Q: How long in advance should we book a Toastmaster?

A: As early as possible is the simple answer, that way you avoid disappointment. But certainly as soon as possible after your date and venue have been booked.

Q: How far would you travel?

A: I will travel whatever distance you like, but that may incur some travel expenses in addition to my hire charge. However, I will tell you exactly how much the whole fee will be before you book me, thus avoiding any nasty surprises.

Q: How much then do you charge?

A: £200.

Q: Do you attend the church service? If not, what time will you arrive at the venue?

A: A Toastmaster does not normally attend the church ceremony. I will arrive at the venue at least 1 hour prior to the start of the reception. This will give me sufficient time to familiarise myself with the surroundings, the staff and be ready to receive you when you arrive.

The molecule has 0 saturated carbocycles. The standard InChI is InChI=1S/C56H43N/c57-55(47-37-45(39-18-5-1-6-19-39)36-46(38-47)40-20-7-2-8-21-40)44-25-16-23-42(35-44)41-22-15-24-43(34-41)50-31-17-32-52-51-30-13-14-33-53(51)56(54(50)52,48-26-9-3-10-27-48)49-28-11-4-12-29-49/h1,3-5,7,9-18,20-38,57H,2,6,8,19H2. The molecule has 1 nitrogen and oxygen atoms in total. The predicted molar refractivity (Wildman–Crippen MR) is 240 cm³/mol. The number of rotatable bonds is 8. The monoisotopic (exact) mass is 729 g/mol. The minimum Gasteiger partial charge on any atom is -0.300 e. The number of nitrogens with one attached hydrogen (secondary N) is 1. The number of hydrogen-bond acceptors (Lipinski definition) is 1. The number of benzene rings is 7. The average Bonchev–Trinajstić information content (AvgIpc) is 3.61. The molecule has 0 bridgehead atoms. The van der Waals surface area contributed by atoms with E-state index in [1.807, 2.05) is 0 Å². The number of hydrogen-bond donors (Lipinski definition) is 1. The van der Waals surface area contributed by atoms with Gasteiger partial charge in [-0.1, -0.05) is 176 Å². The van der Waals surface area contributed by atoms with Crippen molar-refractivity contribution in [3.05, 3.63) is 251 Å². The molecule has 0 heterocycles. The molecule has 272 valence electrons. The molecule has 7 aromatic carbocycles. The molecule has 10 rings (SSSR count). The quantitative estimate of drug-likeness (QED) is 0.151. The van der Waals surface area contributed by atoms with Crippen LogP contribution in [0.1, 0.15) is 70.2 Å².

Q: How long will you stay at our wedding reception?

A: Normally until the end of the table formalities. But if you want me to stay to the end of the first dance or even to the end of the reception, I may be able to help but this will incur an extra charge.

Q: But I am getting married at the venue not in church. Does that make a difference?

Not at all. In addition to all the usual duties shown in these FAQs, I will also ensure that your guests are seated in the room licensed for the marriage, liaise with the registrar and let the bride know that everything is ready for the ceremony to start.

Q Do we give you with a meal and, if so, where would you sit?